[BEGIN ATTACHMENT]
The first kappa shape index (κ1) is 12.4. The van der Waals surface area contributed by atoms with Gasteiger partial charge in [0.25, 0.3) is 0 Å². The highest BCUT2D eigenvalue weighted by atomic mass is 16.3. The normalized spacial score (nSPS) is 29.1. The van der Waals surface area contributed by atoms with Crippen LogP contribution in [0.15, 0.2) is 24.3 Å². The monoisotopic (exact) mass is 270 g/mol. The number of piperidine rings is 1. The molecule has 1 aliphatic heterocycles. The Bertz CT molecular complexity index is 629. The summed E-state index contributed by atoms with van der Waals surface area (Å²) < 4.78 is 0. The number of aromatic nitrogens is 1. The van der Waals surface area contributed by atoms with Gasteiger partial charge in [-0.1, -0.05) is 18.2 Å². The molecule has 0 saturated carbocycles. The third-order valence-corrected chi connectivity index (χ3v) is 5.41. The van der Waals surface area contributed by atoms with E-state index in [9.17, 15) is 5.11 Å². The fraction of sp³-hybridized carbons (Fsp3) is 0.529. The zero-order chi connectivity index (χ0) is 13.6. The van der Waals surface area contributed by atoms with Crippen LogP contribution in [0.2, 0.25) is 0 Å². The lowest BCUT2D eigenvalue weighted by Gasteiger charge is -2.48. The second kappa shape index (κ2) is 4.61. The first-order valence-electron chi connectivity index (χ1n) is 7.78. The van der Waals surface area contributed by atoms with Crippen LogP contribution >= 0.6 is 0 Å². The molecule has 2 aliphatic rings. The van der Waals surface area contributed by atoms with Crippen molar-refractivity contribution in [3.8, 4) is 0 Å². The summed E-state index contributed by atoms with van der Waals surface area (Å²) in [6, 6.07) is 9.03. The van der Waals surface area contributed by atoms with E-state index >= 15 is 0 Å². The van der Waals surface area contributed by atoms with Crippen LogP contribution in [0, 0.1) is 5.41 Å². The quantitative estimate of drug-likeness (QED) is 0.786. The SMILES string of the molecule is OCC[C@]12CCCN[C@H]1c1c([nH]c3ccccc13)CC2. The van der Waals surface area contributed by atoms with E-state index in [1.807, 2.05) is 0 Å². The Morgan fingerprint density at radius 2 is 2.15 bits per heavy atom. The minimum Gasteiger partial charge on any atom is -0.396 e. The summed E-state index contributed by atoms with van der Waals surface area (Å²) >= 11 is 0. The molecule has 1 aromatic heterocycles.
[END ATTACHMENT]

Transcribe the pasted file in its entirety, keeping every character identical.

The first kappa shape index (κ1) is 12.4. The van der Waals surface area contributed by atoms with Gasteiger partial charge in [0.25, 0.3) is 0 Å². The highest BCUT2D eigenvalue weighted by atomic mass is 16.3. The normalized spacial score (nSPS) is 29.1. The van der Waals surface area contributed by atoms with Crippen LogP contribution in [0.15, 0.2) is 24.3 Å². The monoisotopic (exact) mass is 270 g/mol. The number of piperidine rings is 1. The molecule has 1 aliphatic heterocycles. The Bertz CT molecular complexity index is 629. The summed E-state index contributed by atoms with van der Waals surface area (Å²) < 4.78 is 0. The number of aromatic nitrogens is 1. The van der Waals surface area contributed by atoms with Gasteiger partial charge in [-0.1, -0.05) is 18.2 Å². The molecule has 0 saturated carbocycles. The third-order valence-corrected chi connectivity index (χ3v) is 5.41. The van der Waals surface area contributed by atoms with E-state index in [9.17, 15) is 5.11 Å². The fraction of sp³-hybridized carbons (Fsp3) is 0.529. The zero-order chi connectivity index (χ0) is 13.6. The van der Waals surface area contributed by atoms with Crippen LogP contribution in [0.2, 0.25) is 0 Å². The lowest BCUT2D eigenvalue weighted by Gasteiger charge is -2.48. The second kappa shape index (κ2) is 4.61. The first-order valence-electron chi connectivity index (χ1n) is 7.78. The van der Waals surface area contributed by atoms with Crippen LogP contribution >= 0.6 is 0 Å². The molecule has 2 aliphatic rings. The van der Waals surface area contributed by atoms with Crippen molar-refractivity contribution in [3.8, 4) is 0 Å². The summed E-state index contributed by atoms with van der Waals surface area (Å²) in [6, 6.07) is 9.03. The van der Waals surface area contributed by atoms with E-state index >= 15 is 0 Å². The van der Waals surface area contributed by atoms with Crippen LogP contribution in [0, 0.1) is 5.41 Å². The quantitative estimate of drug-likeness (QED) is 0.786. The SMILES string of the molecule is OCC[C@]12CCCN[C@H]1c1c([nH]c3ccccc13)CC2. The van der Waals surface area contributed by atoms with E-state index in [1.807, 2.05) is 0 Å². The Morgan fingerprint density at radius 2 is 2.15 bits per heavy atom. The minimum Gasteiger partial charge on any atom is -0.396 e. The summed E-state index contributed by atoms with van der Waals surface area (Å²) >= 11 is 0. The molecule has 1 aromatic heterocycles.